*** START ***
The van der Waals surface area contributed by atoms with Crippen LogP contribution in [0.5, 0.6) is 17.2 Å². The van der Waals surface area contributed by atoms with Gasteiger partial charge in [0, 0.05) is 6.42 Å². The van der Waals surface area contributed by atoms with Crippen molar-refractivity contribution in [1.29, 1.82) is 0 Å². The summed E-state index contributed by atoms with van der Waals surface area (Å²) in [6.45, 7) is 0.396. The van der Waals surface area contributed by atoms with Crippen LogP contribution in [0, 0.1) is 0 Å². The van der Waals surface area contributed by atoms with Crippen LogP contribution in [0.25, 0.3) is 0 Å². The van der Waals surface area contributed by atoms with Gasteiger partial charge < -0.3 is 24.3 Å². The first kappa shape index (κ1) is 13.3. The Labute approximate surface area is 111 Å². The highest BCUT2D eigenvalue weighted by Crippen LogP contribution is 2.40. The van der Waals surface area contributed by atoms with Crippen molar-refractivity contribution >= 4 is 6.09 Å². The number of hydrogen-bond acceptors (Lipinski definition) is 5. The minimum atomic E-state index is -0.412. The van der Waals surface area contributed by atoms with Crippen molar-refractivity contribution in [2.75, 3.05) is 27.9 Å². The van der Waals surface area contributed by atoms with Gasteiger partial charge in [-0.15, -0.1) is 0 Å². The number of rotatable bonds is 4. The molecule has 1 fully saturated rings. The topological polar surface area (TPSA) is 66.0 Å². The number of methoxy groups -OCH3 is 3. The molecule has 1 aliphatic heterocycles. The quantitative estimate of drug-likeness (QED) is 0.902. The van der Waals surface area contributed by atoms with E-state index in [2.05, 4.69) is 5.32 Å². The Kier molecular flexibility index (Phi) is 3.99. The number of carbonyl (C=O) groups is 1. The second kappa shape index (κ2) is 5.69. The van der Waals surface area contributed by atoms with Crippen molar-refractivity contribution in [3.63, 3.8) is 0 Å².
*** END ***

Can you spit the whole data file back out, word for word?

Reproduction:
The van der Waals surface area contributed by atoms with Crippen LogP contribution in [0.5, 0.6) is 17.2 Å². The van der Waals surface area contributed by atoms with Gasteiger partial charge in [0, 0.05) is 6.42 Å². The van der Waals surface area contributed by atoms with Crippen molar-refractivity contribution in [1.29, 1.82) is 0 Å². The summed E-state index contributed by atoms with van der Waals surface area (Å²) in [6.45, 7) is 0.396. The van der Waals surface area contributed by atoms with Crippen LogP contribution in [0, 0.1) is 0 Å². The van der Waals surface area contributed by atoms with Crippen LogP contribution in [0.25, 0.3) is 0 Å². The van der Waals surface area contributed by atoms with Gasteiger partial charge < -0.3 is 24.3 Å². The first kappa shape index (κ1) is 13.3. The Labute approximate surface area is 111 Å². The highest BCUT2D eigenvalue weighted by Crippen LogP contribution is 2.40. The van der Waals surface area contributed by atoms with Crippen molar-refractivity contribution >= 4 is 6.09 Å². The number of hydrogen-bond acceptors (Lipinski definition) is 5. The minimum atomic E-state index is -0.412. The van der Waals surface area contributed by atoms with Crippen molar-refractivity contribution in [2.75, 3.05) is 27.9 Å². The van der Waals surface area contributed by atoms with Gasteiger partial charge in [-0.15, -0.1) is 0 Å². The number of rotatable bonds is 4. The molecule has 1 fully saturated rings. The topological polar surface area (TPSA) is 66.0 Å². The number of methoxy groups -OCH3 is 3. The molecule has 1 aliphatic heterocycles. The quantitative estimate of drug-likeness (QED) is 0.902. The van der Waals surface area contributed by atoms with E-state index in [2.05, 4.69) is 5.32 Å². The Kier molecular flexibility index (Phi) is 3.99. The number of carbonyl (C=O) groups is 1. The second kappa shape index (κ2) is 5.69. The van der Waals surface area contributed by atoms with Crippen molar-refractivity contribution in [3.63, 3.8) is 0 Å².